Or, as he later developed the concept:
The state is an ensemble of power centres that offer unequal chances to different forces within and outside the state to act for different political purposes. How far and in what way their powers (and any associated liabilities or weak points) are actualised depends on the action, reaction, and interaction of specific social forces located both within and beyond this complex ensemble. [Jessop, 2008: 37]
This notion has the advantage of conceiving social structure in a way that does not neglect agency and subjective creativity; it merely emphasises that they are embedded in social structures that put up more resistance against some strategies than others, and thus tend to select some over others. It is not determinist; history remains open to choices and the chance outcomes of interactions between the intertwining strategies of many social actors, outcomes more often than not unintended by anyone in particular.
My object of study, therefore, is the structural pattern that tended to select counter-inflation policy as a dominant aspect of economic policy in Australia during my period, and tended to shape it in a particular form. It is not simply a narrative history of the development of counter-inflation policy; it seeks to go one step deeper to explain why, although other counterfactual histories were certainly possible, the structure of capitalist society was such that the dominance of counter-inflation policy was no accident, was in fact strategically selected, not by the arbitrary ideological whim of policymakers but by the structure of the interdependent state and economic systems in capitalist society at that point in their historical development.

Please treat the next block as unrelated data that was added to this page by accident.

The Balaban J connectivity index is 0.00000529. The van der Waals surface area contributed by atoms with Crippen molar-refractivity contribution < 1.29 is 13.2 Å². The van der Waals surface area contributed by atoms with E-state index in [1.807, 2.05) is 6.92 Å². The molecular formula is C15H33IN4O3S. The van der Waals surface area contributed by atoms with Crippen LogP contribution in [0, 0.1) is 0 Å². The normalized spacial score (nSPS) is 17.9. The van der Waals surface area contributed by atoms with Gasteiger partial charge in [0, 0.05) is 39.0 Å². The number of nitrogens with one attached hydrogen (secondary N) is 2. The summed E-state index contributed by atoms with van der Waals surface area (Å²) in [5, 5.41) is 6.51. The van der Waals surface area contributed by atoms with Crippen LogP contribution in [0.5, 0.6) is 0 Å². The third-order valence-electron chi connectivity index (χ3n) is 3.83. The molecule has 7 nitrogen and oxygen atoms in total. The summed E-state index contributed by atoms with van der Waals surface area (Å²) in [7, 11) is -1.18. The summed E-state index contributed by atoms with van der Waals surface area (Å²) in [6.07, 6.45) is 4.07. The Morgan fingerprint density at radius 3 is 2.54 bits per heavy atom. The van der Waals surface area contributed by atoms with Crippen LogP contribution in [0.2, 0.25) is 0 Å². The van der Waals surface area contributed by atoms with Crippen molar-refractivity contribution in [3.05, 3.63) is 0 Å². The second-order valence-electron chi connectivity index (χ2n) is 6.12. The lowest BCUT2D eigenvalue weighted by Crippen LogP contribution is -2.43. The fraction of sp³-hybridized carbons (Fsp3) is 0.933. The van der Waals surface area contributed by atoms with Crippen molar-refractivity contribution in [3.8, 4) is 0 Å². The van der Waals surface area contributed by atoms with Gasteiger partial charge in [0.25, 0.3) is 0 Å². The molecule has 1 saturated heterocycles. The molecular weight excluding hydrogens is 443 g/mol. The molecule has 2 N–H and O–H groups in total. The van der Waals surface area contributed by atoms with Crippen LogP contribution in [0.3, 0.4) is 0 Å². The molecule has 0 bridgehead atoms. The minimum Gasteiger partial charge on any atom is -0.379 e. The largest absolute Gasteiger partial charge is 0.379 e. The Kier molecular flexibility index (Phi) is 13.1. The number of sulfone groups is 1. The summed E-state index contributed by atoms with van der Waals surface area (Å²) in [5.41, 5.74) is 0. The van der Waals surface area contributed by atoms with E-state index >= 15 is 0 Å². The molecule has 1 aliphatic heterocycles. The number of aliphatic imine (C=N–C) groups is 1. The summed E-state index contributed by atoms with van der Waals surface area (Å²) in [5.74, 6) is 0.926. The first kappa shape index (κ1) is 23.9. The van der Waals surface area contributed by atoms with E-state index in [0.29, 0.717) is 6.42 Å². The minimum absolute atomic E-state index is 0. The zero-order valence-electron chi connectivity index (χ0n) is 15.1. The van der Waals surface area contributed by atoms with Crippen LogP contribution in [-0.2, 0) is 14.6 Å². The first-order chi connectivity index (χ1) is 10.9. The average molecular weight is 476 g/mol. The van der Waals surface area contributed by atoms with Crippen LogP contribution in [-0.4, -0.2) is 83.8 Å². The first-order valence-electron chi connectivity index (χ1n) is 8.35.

The protagonists of my story are ‘policymakers’, a collective term which denotes a diverse assortment of individuals and institutional actors from Treasurers to central bankers. But in what sense can we consider ‘economic policymakers’ collectively as a strategically-acting subject/actor? For Poulantzas and Jessop subjectivity and agency are explicitly denied to the state as such. Rather, the state is a social relation, in the same sense in which for Marx, capital is a social relation – a structure reproduced through relationships between people, mediated by things. However, de Brunhoff  – writing within the Poulantzian tradition – argues that economic policy, in specific historical conditions, came to act as if it were a unified strategic actor. I will retrace this argument, which explains my reasoning for centring my narrative on the strategic action of policymakers as a group.
Suzanne de Brunhoff : The State, Capital, and Economic Policy, translated by M. Sonenscher, Pluto Press, London.
Bob Jessop : State Theory: putting capitalist states in their place, Polity, Cambridge.
Bob Jessop : State Power: a strategic-relational approach, Polity, Cambridge.